• Strategy  No. 1–  “We will create a complete educational program featuring personalized learning that realizes student aspirations and meets international standards.”
  • Strategy No. 5 –  “We will implement a system to ensure continuous development of staff capacity.”
  • Strategy No. 6 – “We will engage and inform our constituents to engender trust and support to accomplish our mission and objectives.”
Contact Liz Margolis by Jan. 7, 2011 if you would like to be a member of one of the Action Teams listed above. E-mail her at or leave a message at 734-994-2236.
UPDATE 1/5/2010: Read the comments from Liz Margolis of AAPS if you would like more information about the strategic planning process.

2.        My friend asked me last month, "Would you send your child to the International Baccalaureate school?"
           I said, "Probably not, but I'm glad it will be there for someone else. I'd be more interested in Washtenaw Technical Middle College where you could get actual college credit for the classes."
          He said, "Really? I would have thought you would be really interested in an immersion language program."

OK, so let's get something straight: International Baccalaureate schools are not immersion language schools. You can read more about them in this earlier post (and its links). It is possible--but not guaranteed--that an IB program will give you college credit. Many of our local school districts are banding together under the auspices of the WISD to set up an IB school. [Dexter is planning on integrating an IB program into their own high school.]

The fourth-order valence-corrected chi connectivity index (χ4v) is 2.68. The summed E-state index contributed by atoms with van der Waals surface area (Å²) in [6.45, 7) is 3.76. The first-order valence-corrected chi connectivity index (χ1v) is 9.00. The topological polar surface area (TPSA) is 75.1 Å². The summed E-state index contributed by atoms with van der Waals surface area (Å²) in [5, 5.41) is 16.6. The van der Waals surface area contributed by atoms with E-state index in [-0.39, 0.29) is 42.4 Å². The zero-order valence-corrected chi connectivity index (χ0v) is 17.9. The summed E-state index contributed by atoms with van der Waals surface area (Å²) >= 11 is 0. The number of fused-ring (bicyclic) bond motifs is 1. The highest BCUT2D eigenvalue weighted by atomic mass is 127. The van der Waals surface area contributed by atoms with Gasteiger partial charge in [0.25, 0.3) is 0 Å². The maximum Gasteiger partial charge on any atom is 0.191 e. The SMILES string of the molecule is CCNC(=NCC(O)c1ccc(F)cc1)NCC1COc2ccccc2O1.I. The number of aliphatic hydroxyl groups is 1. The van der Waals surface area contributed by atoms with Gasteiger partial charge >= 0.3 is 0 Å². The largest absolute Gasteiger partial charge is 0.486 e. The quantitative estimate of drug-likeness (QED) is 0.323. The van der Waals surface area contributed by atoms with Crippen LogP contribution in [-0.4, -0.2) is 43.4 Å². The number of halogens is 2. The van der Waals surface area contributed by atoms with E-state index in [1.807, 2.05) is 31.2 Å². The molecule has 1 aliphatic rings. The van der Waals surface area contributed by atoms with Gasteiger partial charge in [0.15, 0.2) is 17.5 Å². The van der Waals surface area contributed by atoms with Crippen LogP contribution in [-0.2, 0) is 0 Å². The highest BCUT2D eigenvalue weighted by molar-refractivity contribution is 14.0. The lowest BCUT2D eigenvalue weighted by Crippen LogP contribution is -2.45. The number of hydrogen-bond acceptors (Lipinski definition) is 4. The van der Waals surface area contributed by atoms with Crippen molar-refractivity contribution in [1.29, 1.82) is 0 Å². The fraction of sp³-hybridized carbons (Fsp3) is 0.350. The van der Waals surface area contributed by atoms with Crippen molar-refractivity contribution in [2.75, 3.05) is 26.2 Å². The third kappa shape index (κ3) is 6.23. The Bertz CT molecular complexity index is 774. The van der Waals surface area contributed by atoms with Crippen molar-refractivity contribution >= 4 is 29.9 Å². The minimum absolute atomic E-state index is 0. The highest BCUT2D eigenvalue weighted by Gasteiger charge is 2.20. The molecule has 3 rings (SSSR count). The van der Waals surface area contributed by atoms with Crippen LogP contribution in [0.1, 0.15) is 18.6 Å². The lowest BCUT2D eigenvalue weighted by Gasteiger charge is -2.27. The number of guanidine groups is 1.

Why am I telling you this? Because, if you have a student entering ninth grade, you might want to check out the International Baccalaureate question and answer sessions (mandatory for application):
Please plan to attend one of the following sessions:
  • Wednesday, January 12: 7:00 p.m. – 9:00 p.m.
  • Tuesday, January 18: 7:00 p.m. – 9:00 p.m.
  • Thursday, January 27: 7:00 p.m. – 9:00 p.m.
  • Monday, January 31: 7:00 p.m. – 9:00 p.m.
  • Wednesday, February 9: 7:00 p.m.  – 9:00 p.m.
Information sessions will be held at:
Washtenaw International High School (WIHS)

510 Emerick Street, Ypsilanti, MI 48198.
For more information, please call 734-994-8100 x1263, or visit the web site at

3. Ann Arbor's Community High application packets are available now and are due on or before 2/11/2011. Information can be found here.

4. Ann Arbor's Skyline High also has an application and information here, also due on or before 2/11/2011.  It looks like they have reduced the number of outside-of-Skyline-district student openings from 125 to 100. I am guessing that this is related to the fact that the number of in-district students has been increasing, but I'm not positive. (Nor am I sure about how that decision is made.) Also, if you are in-district, there is a curriculum night on January 12th (which seems early to me!).

4. Similarly, Ypsilanti's New Tech High School is also taking applications for incoming freshmen. Find more information here. Unlike Community and Skyline, New Tech High School is open to students from other districts.

4. I changed the blog design. I'm not sure what I think--and comments are welcome.